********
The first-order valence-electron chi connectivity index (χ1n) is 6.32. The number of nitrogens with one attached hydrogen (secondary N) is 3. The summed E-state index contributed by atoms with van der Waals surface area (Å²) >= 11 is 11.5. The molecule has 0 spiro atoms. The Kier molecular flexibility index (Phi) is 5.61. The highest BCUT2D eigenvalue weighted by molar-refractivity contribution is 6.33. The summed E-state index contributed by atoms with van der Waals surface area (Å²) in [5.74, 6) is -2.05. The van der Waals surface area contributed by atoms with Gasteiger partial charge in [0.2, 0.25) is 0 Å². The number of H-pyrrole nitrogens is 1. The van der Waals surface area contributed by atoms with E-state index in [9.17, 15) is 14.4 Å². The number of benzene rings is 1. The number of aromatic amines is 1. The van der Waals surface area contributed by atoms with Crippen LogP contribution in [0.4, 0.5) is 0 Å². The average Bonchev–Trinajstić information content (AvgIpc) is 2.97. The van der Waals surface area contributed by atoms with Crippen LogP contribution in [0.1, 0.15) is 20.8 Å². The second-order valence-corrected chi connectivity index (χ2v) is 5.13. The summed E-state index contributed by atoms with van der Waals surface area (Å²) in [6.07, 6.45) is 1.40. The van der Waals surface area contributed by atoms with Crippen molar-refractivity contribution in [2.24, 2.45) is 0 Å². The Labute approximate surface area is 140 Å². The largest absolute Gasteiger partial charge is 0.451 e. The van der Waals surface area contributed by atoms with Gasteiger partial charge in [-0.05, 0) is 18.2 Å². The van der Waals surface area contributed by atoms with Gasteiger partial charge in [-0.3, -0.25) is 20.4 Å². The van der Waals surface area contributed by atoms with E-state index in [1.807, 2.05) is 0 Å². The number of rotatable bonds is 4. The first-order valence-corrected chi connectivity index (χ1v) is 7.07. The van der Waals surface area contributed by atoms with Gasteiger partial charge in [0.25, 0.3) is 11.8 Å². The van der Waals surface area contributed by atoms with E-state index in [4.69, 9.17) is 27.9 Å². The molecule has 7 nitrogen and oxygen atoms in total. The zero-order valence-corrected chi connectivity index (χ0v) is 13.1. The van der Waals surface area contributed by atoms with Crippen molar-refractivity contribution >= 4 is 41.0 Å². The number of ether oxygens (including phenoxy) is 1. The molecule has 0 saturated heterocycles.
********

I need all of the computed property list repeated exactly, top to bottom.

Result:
The first-order valence-electron chi connectivity index (χ1n) is 6.32. The number of nitrogens with one attached hydrogen (secondary N) is 3. The summed E-state index contributed by atoms with van der Waals surface area (Å²) >= 11 is 11.5. The molecule has 0 spiro atoms. The Kier molecular flexibility index (Phi) is 5.61. The highest BCUT2D eigenvalue weighted by molar-refractivity contribution is 6.33. The summed E-state index contributed by atoms with van der Waals surface area (Å²) in [5.74, 6) is -2.05. The van der Waals surface area contributed by atoms with Gasteiger partial charge in [0.2, 0.25) is 0 Å². The number of H-pyrrole nitrogens is 1. The van der Waals surface area contributed by atoms with E-state index in [9.17, 15) is 14.4 Å². The number of benzene rings is 1. The number of aromatic amines is 1. The van der Waals surface area contributed by atoms with Crippen LogP contribution in [0.4, 0.5) is 0 Å². The average Bonchev–Trinajstić information content (AvgIpc) is 2.97. The van der Waals surface area contributed by atoms with Crippen LogP contribution in [0.1, 0.15) is 20.8 Å². The second-order valence-corrected chi connectivity index (χ2v) is 5.13. The summed E-state index contributed by atoms with van der Waals surface area (Å²) in [6.07, 6.45) is 1.40. The van der Waals surface area contributed by atoms with Crippen molar-refractivity contribution in [2.24, 2.45) is 0 Å². The Labute approximate surface area is 140 Å². The largest absolute Gasteiger partial charge is 0.451 e. The van der Waals surface area contributed by atoms with Gasteiger partial charge in [-0.05, 0) is 18.2 Å². The van der Waals surface area contributed by atoms with Gasteiger partial charge in [-0.3, -0.25) is 20.4 Å². The van der Waals surface area contributed by atoms with E-state index in [1.807, 2.05) is 0 Å². The number of rotatable bonds is 4. The first-order valence-corrected chi connectivity index (χ1v) is 7.07. The van der Waals surface area contributed by atoms with Gasteiger partial charge in [0.25, 0.3) is 11.8 Å². The van der Waals surface area contributed by atoms with E-state index in [4.69, 9.17) is 27.9 Å². The molecule has 7 nitrogen and oxygen atoms in total. The zero-order valence-corrected chi connectivity index (χ0v) is 13.1. The van der Waals surface area contributed by atoms with Crippen molar-refractivity contribution >= 4 is 41.0 Å². The number of ether oxygens (including phenoxy) is 1. The molecule has 0 saturated heterocycles.